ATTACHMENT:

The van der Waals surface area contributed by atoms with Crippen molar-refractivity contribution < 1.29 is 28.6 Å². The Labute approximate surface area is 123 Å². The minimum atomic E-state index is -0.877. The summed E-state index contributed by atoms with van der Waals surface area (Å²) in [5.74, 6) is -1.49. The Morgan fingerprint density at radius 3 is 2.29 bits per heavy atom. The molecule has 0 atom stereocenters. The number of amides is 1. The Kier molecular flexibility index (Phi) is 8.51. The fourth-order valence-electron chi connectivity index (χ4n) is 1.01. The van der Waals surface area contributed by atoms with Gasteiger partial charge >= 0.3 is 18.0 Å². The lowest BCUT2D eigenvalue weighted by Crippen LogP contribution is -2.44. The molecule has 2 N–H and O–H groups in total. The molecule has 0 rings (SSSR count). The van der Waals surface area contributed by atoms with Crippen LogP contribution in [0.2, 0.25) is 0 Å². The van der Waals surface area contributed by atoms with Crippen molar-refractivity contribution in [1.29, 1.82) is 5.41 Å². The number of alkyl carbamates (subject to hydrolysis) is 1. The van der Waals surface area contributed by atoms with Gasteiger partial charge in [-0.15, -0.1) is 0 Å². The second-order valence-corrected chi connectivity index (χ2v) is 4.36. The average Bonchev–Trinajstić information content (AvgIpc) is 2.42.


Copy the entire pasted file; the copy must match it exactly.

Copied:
The van der Waals surface area contributed by atoms with Crippen molar-refractivity contribution < 1.29 is 28.6 Å². The Labute approximate surface area is 123 Å². The minimum atomic E-state index is -0.877. The summed E-state index contributed by atoms with van der Waals surface area (Å²) in [5.74, 6) is -1.49. The Morgan fingerprint density at radius 3 is 2.29 bits per heavy atom. The molecule has 0 atom stereocenters. The number of amides is 1. The Kier molecular flexibility index (Phi) is 8.51. The fourth-order valence-electron chi connectivity index (χ4n) is 1.01. The van der Waals surface area contributed by atoms with Gasteiger partial charge >= 0.3 is 18.0 Å². The lowest BCUT2D eigenvalue weighted by Crippen LogP contribution is -2.44. The molecule has 2 N–H and O–H groups in total. The molecule has 0 rings (SSSR count). The van der Waals surface area contributed by atoms with Crippen LogP contribution in [0.2, 0.25) is 0 Å². The van der Waals surface area contributed by atoms with Crippen molar-refractivity contribution in [1.29, 1.82) is 5.41 Å². The number of alkyl carbamates (subject to hydrolysis) is 1. The van der Waals surface area contributed by atoms with Gasteiger partial charge in [-0.15, -0.1) is 0 Å². The second-order valence-corrected chi connectivity index (χ2v) is 4.36. The average Bonchev–Trinajstić information content (AvgIpc) is 2.42.